A fundamental hurdle facing all origin-of-life theories is the fact that the first cell must have had a free energy far greater than its chemical precursors.
In an article here yesterday, I described the thermodynamic challenges to any purely materialistic theory for the origin of life.
Popular articles on origin-of-life research often portray the field as constantly advancing and quickly converging on a purely materialistic explanation for the first cell.
As the authors rigorously show, producing anything of significant complexity requires that knowledge of the outcomes be programmed into the search routines.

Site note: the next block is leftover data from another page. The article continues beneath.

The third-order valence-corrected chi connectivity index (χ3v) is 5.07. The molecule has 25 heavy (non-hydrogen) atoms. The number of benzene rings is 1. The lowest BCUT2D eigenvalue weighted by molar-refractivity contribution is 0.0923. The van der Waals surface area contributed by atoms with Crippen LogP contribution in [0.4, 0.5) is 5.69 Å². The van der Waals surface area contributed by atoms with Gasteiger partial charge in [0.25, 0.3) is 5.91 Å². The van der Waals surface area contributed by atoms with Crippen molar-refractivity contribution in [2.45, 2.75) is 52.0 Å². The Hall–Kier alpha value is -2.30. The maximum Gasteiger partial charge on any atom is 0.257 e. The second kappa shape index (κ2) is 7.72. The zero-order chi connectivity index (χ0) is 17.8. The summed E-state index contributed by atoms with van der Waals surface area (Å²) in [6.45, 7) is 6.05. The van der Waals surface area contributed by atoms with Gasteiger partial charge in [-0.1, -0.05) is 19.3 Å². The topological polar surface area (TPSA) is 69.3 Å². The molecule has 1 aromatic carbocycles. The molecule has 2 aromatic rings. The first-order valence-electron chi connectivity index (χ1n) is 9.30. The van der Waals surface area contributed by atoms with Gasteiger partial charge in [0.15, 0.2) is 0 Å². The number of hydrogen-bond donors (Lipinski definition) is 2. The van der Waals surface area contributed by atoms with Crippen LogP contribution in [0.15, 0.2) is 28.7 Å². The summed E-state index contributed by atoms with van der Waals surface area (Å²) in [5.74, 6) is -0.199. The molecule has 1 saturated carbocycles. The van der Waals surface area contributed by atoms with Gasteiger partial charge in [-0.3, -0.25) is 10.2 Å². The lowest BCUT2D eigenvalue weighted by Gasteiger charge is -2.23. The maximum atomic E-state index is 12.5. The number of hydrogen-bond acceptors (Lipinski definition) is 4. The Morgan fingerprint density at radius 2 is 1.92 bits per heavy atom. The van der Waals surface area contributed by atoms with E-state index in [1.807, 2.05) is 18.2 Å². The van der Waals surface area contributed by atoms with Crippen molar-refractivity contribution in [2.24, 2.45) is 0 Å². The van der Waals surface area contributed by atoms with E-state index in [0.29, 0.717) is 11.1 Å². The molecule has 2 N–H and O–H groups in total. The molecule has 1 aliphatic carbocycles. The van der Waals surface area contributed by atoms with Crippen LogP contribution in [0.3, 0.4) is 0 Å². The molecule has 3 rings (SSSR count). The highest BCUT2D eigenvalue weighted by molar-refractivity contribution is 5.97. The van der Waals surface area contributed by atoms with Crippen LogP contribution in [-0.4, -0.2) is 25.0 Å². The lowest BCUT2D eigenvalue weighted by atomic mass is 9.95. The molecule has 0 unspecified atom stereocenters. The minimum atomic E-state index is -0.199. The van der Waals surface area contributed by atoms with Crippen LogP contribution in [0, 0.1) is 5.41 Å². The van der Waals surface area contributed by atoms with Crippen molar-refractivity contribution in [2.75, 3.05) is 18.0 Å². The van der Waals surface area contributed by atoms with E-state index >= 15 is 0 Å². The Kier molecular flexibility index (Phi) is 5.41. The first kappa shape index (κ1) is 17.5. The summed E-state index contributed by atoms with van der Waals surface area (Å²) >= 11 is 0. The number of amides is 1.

On a trip to Northeast campuses, I had the privilege of speaking to students about the evidence for design in nature.
Without calling it a series, I’ve written several articles recently that followed a logical path.
In a previous article I described how theories of innovation provide insight into the limits of natural selection.
Dr. Swamidass is an Assistant Professor of Laboratory and Genomic Medicine at Washington University, and a frequent critic of intelligent design.
He describes an interview with evolutionist William Hamilton, who developed the theory of kin selection.